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Belgian Interstitial Cystitis Patient Association (ICPB) conference    
18 February 2006, Vilvoorde, Belgium
 

Although this was the second patient conference to be held in Belgium for PBS/IC patients, it was the first official conference and annual general meeting of the new patient support group Interstitiële Cystitis Patiëntenvereniging België. On 18 February in Vilvoorde, the acting chairman, Josee de Raa, and her committee were formally confirmed by the members. Since part of Belgium speaks Dutch and part speaks French, the ICPB - which is currently a Dutch-language organisation for Flemish patients - is now hoping to set up a French section for the French-speakers in Belgium. This means of course that everything will have to be translated into French. All patient organisations in Belgium have to deal with this language problem. The ICPB is also planning to organise informal regional meetings for small groups of patients. They believe that this will give patients the opportunity to talk about their specific problems, exchange experiences and thereby help each other. The ICPB already has a twice yearly magazine for PBS/IC patients: Atlantis. The main problem faced by the ICPB at the moment is the usual one of "funding"!

 

Presentation by Professor J.J. Wyndaele

Professor J-J Wyndaele, urologist, of Antwerp University Hospital was the speaker of the day. He began by explaining to the patients in simple terms the complex neurological background to pain, the difference between acute pain and chronic pain and the long-term effects of chronic pain. The nervous system of the body is divided into the peripheral nervous system, comprising a network of nerve fibres that branch off from the spinal cord and radiate all over the body, and the central nervous system which comprises the brain, spinal cord and peripheral nerves. The brain plays an important role in pain with messages passing to and from the brain and other parts of the body, including the bladder. Neurotransmitters send nerve impulses from one cell to another. Specialised nerve cells called nociceptors at the end of nerve fibres are activated by external events such as pain or injury to body tissues and relay this information via peripheral nerves to the central nervous system where it is interpreted as pain.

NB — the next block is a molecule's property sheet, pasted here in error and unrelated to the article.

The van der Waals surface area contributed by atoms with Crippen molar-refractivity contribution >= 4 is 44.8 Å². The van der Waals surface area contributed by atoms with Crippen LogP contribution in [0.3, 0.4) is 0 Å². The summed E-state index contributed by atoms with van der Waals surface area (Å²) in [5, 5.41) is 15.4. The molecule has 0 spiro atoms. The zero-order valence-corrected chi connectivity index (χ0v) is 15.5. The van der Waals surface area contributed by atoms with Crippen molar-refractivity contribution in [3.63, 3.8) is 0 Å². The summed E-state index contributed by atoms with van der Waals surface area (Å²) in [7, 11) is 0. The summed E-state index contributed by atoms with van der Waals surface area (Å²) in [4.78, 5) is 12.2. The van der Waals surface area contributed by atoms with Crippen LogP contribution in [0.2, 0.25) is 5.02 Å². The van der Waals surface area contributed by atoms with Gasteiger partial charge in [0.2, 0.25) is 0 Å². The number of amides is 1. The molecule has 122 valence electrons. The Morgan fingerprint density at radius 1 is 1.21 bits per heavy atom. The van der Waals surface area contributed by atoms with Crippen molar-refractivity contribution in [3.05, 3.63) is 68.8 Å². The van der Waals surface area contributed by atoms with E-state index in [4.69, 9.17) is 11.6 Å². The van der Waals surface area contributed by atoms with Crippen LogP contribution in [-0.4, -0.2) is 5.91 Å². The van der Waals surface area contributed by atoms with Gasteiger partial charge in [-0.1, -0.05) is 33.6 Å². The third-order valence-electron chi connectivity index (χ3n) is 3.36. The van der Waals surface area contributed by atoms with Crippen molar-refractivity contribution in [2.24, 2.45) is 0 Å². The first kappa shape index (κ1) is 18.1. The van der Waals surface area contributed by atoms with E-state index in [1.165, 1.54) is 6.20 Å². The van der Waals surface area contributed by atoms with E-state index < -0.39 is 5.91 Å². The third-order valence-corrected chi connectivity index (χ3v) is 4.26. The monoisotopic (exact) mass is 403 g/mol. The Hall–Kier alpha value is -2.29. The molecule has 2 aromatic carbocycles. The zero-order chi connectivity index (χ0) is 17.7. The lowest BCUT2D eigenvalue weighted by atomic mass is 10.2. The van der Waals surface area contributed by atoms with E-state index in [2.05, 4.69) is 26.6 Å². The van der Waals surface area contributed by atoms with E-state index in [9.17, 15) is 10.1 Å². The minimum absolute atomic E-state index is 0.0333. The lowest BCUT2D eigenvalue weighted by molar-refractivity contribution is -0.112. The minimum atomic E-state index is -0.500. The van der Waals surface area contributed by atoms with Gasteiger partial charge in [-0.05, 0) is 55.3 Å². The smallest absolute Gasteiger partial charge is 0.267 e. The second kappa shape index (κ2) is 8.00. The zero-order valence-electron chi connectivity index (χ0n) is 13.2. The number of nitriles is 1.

Limbic system

The brain’s limbic system, which includes the hypothalamus, hippocampus and amygdala, lies on both sides of and below the thalamus. The thalamus forwards the pain signals to the cerebral cortex and the limbic system. The cerebral cortex is the place where thought processes take place and which tells you to remove your hand quickly if you have just burnt it on the oven, while the limbic system is the oldest part of the brain dating from the earliest days of the human species. It plays a role in controlling emotions, emotional responses, mood, pain and pleasure sensations. It is the limbic system which produces emotions on pain, including the physiological signs of emotion such as palpitations, stress and anxiety or a child crying when grazing a knee. This means that there is a very close relationship in the brain between pain sensation, emotion and stress.

Limbic system in the brain

 

Long-term effects of chronic pain

One of the problems of chronic pain is that it can eventually become imprinted in the brain and the origin of the pain is no longer necessary for the pain to be felt. The pain lives a life of its own. When this occurs in the case of PBS/IC, the patient may continue to feel pain even if the bladder is removed. Just like the phantom pain felt by amputees in limbs that no longer exist. In a similar way, a traumatic experience in life can become imprinted in the brain and continue to cause anxiety and panic attacks throughout life. Professor Wyndaele explained that recurrent, severe, chronic pain can cause changes in your whole body, changes in your emotions and feelings and changes in the body’s response to pain. It has also been shown how it affects muscles, skin and other parts of the body by mechanisms which are not as yet understood. Less pain stimulus and lower levels of pain are needed to trigger off the same sensation of strong pain. There is an increase in the intensity of the pain signals which reach the brain and the subjective perception of pain increases.

 

Chronic Pelvic Pain Syndrome (CPPS)